happenings. Gothic novels were commonly set in the castles and abbeys of the
Middle Ages - hence the reasons for calling them 'Gothic'.
The first wave of Gothic fiction was over by about 1820 - Mary Shelley's Frankenstein is
often taken as the end-point - but its themes kept resurfacing until the word
could really be applied to anything horrific, unsettling, dark, or
bizarre. Writers and artists, and eventually people working in new genres like
film, continually referred back to this growing body of work and so its
scope was extended more and more.
Finally, in 1978 and 1979 in Britain the punk-rock movement began to
offshoots of dark and pessimistic music which were described by a
press as 'Gothic' in contrast with the general run of pop. The
the centre of this - Bauhaus, Siouxsie and the Banshees and The Damned,
- became the core of a subcultural style which used a huge range
influences from the past to signify melancholy, gloom and glamour. The
first wave of Goth was pretty much petering out by about 1992, and for
some time the Goth was a rara avis indeed, although
you can still find plenty of people about who were active in those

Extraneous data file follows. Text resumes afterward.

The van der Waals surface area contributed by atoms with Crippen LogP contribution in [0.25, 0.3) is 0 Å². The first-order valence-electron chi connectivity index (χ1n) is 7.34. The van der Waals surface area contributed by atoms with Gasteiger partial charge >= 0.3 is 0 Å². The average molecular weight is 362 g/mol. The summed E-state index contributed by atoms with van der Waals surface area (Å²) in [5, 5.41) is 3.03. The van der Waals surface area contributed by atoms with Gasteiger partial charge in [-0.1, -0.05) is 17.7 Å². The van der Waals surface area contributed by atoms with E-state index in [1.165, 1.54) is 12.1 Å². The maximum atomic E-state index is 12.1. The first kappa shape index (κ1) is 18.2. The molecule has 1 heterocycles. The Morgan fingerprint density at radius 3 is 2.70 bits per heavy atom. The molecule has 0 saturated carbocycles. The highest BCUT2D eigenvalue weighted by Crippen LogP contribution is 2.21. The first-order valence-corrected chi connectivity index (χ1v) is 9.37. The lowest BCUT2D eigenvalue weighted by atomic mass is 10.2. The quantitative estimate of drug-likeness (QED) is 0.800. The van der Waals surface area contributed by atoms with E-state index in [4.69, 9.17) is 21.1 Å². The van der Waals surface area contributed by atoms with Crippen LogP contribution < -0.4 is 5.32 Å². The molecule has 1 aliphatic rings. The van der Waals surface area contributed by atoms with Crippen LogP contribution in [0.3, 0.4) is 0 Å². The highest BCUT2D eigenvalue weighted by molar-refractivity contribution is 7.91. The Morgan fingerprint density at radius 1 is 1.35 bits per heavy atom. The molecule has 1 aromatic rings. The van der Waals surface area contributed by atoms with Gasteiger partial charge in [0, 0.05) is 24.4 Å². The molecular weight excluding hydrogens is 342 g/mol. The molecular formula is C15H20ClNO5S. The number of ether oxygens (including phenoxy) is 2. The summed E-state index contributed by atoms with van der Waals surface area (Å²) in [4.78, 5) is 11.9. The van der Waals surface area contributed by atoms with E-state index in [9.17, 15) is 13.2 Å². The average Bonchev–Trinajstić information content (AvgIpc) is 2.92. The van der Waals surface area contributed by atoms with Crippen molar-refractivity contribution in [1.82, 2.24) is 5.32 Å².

days. By the time things began to turn up again about ten years later
Goth had developed a broader aesthetic sensibility. Now we seem to be
collapsing into another cyclical down-turn, and where that will lead is
More On Gothic
a great variety of books, some academic and some not, to help you
explore various aspects of Gotherie, should you so choose.
|Gothic by Richard Davenport-Hines (4th Estate, 1997)|
subtitle ('400 Years of Excess, Horror, Evil and Ruin') may be
deliberately over-the-top and lurid for an over-the-top and lurid
genre, but for
my money this is still the best account of what Gothic is about.
Davenport-Hines is a very entertaining writer and I was
astonished at the amount he'd managed to uncover and describe in such
amusing detail. Pretty good in its pictures and visuals, as well, which
helps it score over similar books. I have some quibbles with D-H's